Investors who buy such offering are now holders of a new cryptocurrency specific to the ICO (something very similar to a shareholder) while the crypto firm uses the investors’ funds to further its goals and launch its products.

Earlier in the year, the Securities and Exchange Commission (SEC) made it known that virtually all tokens are securities because many crypto firms are now hiding under the shield of an ICO in a bid to circumvent federal securities laws. To further strengthen the law, the SEC created a cryptocurrency task-force headed by members of the SEC Division of Enforcement to enforce federal securities laws and seek disgorgement and money penalties for any misconduct by crypto firms. The primary goal of the task force is to ensure that all token issuers comply with federal securities laws as they develop their platforms.

According to the SEC, both CarrierEQ Inc (Airfox) and Paragon Coin Inc. conducted ICOs in 2017 even after the DAOR Report of Investigation clearly stated that ICOs would be henceforth treated as securities.

The press release issued on November 16 showed that a total sum of $15 million worth of digital assets was raised by Airfox, a Boston-based startup, to finance its project. The company claims that the project, which is the development of a token-denominated ecosystem, would allow users in future markets to buy and exchange tokens for data by interacting with advertisements.

Meanwhile, $12 million worth of digital assets was raised by Paragon, an online entity, through the ICO securities offering. The management claimed that the money would be used to develop and implement its business plan which involves the addition of blockchain technology to the cannabis industry and working towards the legalization of cannabis.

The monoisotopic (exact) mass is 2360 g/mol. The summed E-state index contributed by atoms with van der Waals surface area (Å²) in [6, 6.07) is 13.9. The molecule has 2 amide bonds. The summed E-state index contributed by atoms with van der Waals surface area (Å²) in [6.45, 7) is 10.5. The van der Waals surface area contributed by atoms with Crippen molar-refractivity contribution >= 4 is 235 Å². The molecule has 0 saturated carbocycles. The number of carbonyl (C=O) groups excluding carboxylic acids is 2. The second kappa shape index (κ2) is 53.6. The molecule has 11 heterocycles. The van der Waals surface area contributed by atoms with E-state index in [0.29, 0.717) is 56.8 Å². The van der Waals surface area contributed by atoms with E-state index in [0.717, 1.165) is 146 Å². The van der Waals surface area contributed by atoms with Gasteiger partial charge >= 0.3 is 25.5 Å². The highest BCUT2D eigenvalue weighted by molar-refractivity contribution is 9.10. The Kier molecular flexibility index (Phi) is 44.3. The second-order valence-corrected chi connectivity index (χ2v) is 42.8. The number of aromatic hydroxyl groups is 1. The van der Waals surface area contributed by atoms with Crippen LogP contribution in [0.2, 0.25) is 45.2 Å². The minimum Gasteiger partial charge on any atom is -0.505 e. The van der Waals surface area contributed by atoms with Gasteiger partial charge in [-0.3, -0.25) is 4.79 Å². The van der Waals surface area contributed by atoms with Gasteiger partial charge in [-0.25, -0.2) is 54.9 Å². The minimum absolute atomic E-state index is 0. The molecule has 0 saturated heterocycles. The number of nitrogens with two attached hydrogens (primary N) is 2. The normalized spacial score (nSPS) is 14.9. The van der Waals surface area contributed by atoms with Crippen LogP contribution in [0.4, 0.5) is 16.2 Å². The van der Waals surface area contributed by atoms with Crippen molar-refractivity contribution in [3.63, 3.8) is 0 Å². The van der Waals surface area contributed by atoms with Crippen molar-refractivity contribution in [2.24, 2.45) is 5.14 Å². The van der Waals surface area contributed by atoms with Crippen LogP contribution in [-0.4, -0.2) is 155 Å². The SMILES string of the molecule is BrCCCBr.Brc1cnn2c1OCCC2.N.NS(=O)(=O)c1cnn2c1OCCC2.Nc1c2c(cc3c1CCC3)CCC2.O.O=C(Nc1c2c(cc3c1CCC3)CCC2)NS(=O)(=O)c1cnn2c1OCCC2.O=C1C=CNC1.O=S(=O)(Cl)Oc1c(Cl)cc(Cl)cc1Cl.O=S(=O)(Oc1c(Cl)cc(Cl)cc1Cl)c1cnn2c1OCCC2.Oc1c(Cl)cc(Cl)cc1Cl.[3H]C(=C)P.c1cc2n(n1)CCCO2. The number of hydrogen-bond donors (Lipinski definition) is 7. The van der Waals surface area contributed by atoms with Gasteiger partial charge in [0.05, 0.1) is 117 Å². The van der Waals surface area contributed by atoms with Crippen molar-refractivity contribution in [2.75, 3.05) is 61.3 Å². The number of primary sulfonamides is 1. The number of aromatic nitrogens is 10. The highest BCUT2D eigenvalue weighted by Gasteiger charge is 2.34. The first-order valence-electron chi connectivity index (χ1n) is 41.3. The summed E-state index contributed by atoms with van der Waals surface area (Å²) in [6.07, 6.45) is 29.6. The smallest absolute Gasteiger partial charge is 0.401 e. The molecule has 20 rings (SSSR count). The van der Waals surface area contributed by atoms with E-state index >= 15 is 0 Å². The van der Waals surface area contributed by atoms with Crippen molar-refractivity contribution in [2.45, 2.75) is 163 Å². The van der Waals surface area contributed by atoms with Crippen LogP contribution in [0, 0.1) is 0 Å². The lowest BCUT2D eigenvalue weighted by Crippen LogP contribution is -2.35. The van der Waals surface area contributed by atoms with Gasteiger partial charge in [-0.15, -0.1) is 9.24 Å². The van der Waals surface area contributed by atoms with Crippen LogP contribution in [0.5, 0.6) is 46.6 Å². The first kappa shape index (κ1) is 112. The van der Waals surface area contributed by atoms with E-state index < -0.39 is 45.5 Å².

Stephanie Avakian, Co-Director of the SEC’s Enforcement Division, reiterated that companies that issue securities through ICOs are required to comply with existing statutes and rules governing the registration of securities.

She also added that these cases would serve as a warning to crypto firms who are considering taking similar actions. She emphasized that the SEC will continue to be on the lookout for violations of the federal securities laws with respect to digital assets. The U.S. SEC also noted that these two cases are their first cases imposing civil penalties solely for ICO securities offering laws violations.